In type 1 diabetes (T1D), autoreactive cytotoxic CD8+ T cells are implicated in the destruction of insulin-producing -cells. The HLA-B*3906 and HLA-A*2402 class I genes confer increased risk and promote early disease onset, suggesting that CD8+ T cells that recognize peptides presented by class I molecules on pancreatic -cells play a pivotal role in the autoimmune response [27]. Mo-reover, -cell expression of class II molecules suggests that -cells may interact directly with islet-infiltrating CD4+ T cells and may play an immunopathogenic role [28]. In our study, no significant difference was observed according to the age of patients with different genotypes. Furthermore, higher C-peptide levels were observed in older healthy children suggesting that insulin secretion level is age-dependant.
The association of some HLA-A alleles with -cell damage raises a question about the possible participation of this gene in the development of diabetic complications. Indeed, in the Japanese population, A*24 is associated with early development of diabetic retino-pathy. As discussed above, A*24 predisposes to -cell destruction, hence to deprivation of endogenous C-peptide. On the other hand, C-peptide is thought to have a beneficial effect on some clinical parameters. There are pieces of evidence that diabetic patients with residual -cell function are less prone to the development of diabetic microangiopathy [29], nephropathy [29], and neuropathy [30]. These biolo-gical effects do not depend on insulin level and do not influence patients’ glucose blood levels [31]. In our study, 35% of children had normal C-peptide level at disease-onset. According to our results, this group would represent patients with low -cell destruction or high insulin secretion capacity. Therefore, one could expect some clinical consequences, such as lower progression of the disease, lower ini-tial insulin requirement, and fewer diabetic complications than patients with significantly lower plasma C-peptide at diagnosis. Confir-ming this hypothesis would require long follow-up and/or analysis of patients with the adult form of autoimmune diabetes (LADA).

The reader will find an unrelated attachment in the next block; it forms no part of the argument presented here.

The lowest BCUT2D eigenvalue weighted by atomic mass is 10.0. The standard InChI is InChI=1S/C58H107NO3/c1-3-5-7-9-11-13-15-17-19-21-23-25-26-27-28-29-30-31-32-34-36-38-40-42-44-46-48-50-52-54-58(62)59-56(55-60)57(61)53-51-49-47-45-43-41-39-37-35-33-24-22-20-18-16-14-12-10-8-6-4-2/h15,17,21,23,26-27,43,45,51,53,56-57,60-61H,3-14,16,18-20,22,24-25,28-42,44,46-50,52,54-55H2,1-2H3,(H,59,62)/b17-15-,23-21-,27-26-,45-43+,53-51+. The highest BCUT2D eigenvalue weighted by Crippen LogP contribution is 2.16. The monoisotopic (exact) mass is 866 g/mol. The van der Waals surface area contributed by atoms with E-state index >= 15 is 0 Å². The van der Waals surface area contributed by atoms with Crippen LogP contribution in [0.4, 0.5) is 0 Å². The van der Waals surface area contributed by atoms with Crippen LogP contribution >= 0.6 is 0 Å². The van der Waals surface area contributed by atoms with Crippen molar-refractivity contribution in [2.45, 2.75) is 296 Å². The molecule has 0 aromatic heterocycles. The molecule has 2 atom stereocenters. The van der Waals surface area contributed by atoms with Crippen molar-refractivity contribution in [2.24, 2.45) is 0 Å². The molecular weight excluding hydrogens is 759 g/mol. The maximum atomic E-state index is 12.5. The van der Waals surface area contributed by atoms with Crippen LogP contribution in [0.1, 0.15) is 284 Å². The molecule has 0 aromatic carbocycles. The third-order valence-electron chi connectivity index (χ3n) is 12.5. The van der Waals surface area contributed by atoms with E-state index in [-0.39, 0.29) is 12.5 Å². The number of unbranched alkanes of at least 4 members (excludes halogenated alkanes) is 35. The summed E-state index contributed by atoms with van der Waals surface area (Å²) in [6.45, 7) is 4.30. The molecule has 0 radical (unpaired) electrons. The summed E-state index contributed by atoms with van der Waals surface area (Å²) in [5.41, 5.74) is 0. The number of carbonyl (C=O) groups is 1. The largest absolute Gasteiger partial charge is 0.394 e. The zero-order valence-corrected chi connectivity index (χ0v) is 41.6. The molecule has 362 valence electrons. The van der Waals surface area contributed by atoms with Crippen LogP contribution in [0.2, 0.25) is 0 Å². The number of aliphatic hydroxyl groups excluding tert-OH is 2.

In conclusion, our results suggest a different role of HLA class I and class II alleles in type 1 diabetes pathogenesis. DRB1 and DQB1 genes are involved in predisposition to the disease but play probably a minor role in -cell damage. By contrast, specific HLA-A alleles influence a mechanism of pancreatic -cell destruction. Such observation may be considered in trials evaluating treatments to maintain some -cell function and induce remission at (or after) disease onset.


This study was supported by grants from the Polish State Committee for Scientific Research No 4PO5E 05516 and grant from the Medical University of Lodz.